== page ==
You will end up with 2 cards out of the one 12 x 12 sheet of cardstock with some card left over to stamp images on. We now have base cards and envelopes available through CTMH but this is still useful if you want a coloured base card. You can also get 3 cards out of one 12 x 12 sheet of cardstock and the instructions are on this blog: http://scraphappywithbrenda.blogspot.co.nz/2012/03/3-cards-from-12×12-base.html
It is really important to remember the dimensions of your card base as it make it a lot easier to trim down other papers and cardstock and keep the matting even. I used to use a pencil and my eye but using a good trimmer like the Fiskars one makes it quicker and easier – especially when I don’t have to keep searching for my pencil.
Place the card to one side to keep it clean while you work on the decoration of the card – especially keep it away from ink pads and other dirty items. (I am just saying this out of experience – lol).
3) Trim a piece of coloured cardstock to 5 1/2 x 3 1/2 – this will give you a 1/4 inch margin on the base card.
3) Trim a piece of patterned paper to 3 inches x 5 inches – once again leaving a 1/2 inch margin for your matting. Here I have cut the patterned paper in half prior to putting on the coloured cardstock.
4) Adhere the patterned paper on the coloured cardstock. You can use a mat with lines on it to help you line up your paper and get it straight.
5) Cut a strip of the patterned paper to 1/2 inch by 3 1/2 inches (here I have used a piece of scrap paper to get this strip – I never throw out useful pieces of paper.
6) Cut a strip of coloured cardstock 1 x 3 1/3 to mat the patterned paper on.
7) Adhere the patterned paper onto the coloured cardstock and then adhere this strip over the join in the paper. I have placed the strip lower down so I have space for my stamped sentiment on the top of the card.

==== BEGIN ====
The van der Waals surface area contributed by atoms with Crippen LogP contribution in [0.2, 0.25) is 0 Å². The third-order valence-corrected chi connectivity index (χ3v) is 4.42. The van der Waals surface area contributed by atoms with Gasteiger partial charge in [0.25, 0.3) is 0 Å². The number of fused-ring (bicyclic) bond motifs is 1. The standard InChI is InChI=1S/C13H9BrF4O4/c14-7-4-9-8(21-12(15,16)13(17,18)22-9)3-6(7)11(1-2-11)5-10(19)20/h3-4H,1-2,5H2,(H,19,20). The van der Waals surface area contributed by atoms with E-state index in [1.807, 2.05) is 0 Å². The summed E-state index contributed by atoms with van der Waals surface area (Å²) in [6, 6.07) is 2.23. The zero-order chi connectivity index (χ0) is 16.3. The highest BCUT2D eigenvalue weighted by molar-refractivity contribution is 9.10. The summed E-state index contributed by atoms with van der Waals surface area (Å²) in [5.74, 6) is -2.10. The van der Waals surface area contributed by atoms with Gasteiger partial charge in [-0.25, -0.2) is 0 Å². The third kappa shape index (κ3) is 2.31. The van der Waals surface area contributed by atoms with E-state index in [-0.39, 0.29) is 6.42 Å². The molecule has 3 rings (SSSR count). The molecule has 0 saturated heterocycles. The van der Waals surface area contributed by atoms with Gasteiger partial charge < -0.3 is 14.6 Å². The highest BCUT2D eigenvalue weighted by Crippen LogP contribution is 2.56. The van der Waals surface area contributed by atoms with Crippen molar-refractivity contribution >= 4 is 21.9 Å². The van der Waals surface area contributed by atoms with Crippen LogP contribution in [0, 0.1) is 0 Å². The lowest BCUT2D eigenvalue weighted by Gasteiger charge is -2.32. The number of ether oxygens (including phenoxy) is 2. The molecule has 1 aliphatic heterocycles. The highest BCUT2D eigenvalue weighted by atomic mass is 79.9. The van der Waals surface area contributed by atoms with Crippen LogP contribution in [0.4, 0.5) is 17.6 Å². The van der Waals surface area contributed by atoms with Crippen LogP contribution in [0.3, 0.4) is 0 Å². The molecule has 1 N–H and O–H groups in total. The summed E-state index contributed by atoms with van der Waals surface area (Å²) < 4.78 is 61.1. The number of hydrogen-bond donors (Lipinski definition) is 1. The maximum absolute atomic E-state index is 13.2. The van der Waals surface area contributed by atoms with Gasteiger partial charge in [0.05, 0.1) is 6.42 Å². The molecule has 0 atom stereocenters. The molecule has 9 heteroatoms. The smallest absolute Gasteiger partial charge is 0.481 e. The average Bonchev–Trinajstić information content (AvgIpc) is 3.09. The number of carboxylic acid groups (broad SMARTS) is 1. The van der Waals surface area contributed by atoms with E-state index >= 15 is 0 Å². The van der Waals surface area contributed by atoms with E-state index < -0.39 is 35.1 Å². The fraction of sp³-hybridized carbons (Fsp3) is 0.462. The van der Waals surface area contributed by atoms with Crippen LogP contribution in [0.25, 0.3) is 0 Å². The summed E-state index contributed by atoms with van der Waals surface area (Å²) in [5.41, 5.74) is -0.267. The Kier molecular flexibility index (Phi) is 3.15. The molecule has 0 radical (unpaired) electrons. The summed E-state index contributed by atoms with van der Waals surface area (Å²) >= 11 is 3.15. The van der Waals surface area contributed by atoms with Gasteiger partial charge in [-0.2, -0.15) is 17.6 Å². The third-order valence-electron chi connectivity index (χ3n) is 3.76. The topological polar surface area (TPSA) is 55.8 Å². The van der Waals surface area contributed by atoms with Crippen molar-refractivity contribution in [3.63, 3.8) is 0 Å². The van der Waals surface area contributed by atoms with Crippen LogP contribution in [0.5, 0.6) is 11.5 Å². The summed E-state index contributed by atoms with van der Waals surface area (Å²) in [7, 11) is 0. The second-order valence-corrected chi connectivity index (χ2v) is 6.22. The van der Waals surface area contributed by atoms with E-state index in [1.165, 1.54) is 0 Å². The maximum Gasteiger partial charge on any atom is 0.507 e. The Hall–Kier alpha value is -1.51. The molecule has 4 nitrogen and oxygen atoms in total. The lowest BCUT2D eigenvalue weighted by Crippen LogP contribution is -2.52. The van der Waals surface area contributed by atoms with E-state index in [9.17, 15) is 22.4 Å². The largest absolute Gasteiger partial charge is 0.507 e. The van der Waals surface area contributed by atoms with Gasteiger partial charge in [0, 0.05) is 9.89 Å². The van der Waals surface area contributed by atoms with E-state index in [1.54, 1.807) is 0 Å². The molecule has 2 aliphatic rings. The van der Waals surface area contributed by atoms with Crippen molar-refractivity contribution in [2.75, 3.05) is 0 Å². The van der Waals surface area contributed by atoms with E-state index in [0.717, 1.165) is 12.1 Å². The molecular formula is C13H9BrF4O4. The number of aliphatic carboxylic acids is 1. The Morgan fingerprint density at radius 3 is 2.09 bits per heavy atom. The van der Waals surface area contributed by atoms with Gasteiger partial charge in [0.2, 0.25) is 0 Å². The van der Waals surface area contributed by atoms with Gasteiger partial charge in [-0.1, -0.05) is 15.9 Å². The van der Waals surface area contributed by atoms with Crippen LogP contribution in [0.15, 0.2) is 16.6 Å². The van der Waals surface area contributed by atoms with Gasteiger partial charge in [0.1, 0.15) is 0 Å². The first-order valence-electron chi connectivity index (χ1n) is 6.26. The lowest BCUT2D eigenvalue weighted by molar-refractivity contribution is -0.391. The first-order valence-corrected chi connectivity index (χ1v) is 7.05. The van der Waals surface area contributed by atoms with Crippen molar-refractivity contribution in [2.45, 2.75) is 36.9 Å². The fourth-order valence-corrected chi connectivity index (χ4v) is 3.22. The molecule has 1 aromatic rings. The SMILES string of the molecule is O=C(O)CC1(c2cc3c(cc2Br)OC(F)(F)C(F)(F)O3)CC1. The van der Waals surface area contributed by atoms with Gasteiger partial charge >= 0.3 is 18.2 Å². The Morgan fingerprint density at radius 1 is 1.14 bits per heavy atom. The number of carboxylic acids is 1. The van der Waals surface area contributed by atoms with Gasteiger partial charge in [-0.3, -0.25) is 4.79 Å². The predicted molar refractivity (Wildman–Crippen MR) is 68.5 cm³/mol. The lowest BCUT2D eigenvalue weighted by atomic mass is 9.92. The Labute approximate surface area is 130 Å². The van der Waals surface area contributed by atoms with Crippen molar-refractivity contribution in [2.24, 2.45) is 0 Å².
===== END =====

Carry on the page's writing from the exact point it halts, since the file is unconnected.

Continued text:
8) Cut a small piece of the base cardstock to 2 inches x 1 1/2 inches. Here I have used the stamp to help measure up exactly how much I need.
9) Stamp your image onto the piece of card.
10) Cut a mat 1 3/4 x 2 1/4 for this stamped image out of the coloured cardstock. For this matting there is only 1/8 inch trim. Adhere the stamped image on the coloured mat.
11) Adhere the matted sentiment on the top half of the card.
12) Finally finish off the card with any embellishment that you think is suitable. Remember though that less is more. Once again here is the finished card.
I hope that this tutorial is useful for you and that it gives you some inspiration to make your own cards with your own twists. I look forward to seeing some of them on Facebook.
Materials I have used are:
CTMH Chantilly paper
CTMH Chantilly complements
CTMH You are My Happy Stamp set
CTMH Cranberry ink
CTMH Daisy White Cardstock
CTMH Sunset Cardstock
Fiskers Surecut Personal Trimmer
Memory Book Glue Dots
I am going to look at doing another type of architectural card (probably a Christmas one – eek Christmas is not far away!) for my next post so watch this space… Always good to challenge myself further.